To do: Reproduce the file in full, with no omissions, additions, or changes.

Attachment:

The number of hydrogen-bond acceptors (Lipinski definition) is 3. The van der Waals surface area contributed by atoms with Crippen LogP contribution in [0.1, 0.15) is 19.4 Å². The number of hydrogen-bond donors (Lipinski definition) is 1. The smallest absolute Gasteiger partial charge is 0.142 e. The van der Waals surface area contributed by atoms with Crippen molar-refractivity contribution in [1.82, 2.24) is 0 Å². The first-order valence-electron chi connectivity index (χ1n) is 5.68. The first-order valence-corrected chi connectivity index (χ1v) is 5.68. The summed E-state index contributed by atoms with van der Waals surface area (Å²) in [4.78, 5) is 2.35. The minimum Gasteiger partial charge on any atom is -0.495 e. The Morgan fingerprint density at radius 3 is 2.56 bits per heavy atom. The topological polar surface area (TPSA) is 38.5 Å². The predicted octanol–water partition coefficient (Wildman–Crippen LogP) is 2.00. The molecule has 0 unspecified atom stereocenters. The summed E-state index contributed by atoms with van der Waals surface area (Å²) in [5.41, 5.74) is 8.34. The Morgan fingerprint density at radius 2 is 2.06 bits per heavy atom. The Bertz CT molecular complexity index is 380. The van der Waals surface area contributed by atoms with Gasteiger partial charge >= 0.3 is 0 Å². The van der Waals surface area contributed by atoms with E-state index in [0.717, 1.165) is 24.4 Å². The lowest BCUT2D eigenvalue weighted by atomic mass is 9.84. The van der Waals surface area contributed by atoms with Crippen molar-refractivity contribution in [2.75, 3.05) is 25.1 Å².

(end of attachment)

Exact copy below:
The number of hydrogen-bond acceptors (Lipinski definition) is 3. The van der Waals surface area contributed by atoms with Crippen LogP contribution in [0.1, 0.15) is 19.4 Å². The number of hydrogen-bond donors (Lipinski definition) is 1. The smallest absolute Gasteiger partial charge is 0.142 e. The van der Waals surface area contributed by atoms with Crippen molar-refractivity contribution in [1.82, 2.24) is 0 Å². The first-order valence-electron chi connectivity index (χ1n) is 5.68. The first-order valence-corrected chi connectivity index (χ1v) is 5.68. The summed E-state index contributed by atoms with van der Waals surface area (Å²) in [4.78, 5) is 2.35. The minimum Gasteiger partial charge on any atom is -0.495 e. The Morgan fingerprint density at radius 3 is 2.56 bits per heavy atom. The topological polar surface area (TPSA) is 38.5 Å². The predicted octanol–water partition coefficient (Wildman–Crippen LogP) is 2.00. The molecule has 0 unspecified atom stereocenters. The summed E-state index contributed by atoms with van der Waals surface area (Å²) in [5.41, 5.74) is 8.34. The Morgan fingerprint density at radius 2 is 2.06 bits per heavy atom. The Bertz CT molecular complexity index is 380. The van der Waals surface area contributed by atoms with Gasteiger partial charge >= 0.3 is 0 Å². The van der Waals surface area contributed by atoms with E-state index in [0.717, 1.165) is 24.4 Å². The lowest BCUT2D eigenvalue weighted by atomic mass is 9.84. The van der Waals surface area contributed by atoms with Crippen molar-refractivity contribution in [2.75, 3.05) is 25.1 Å².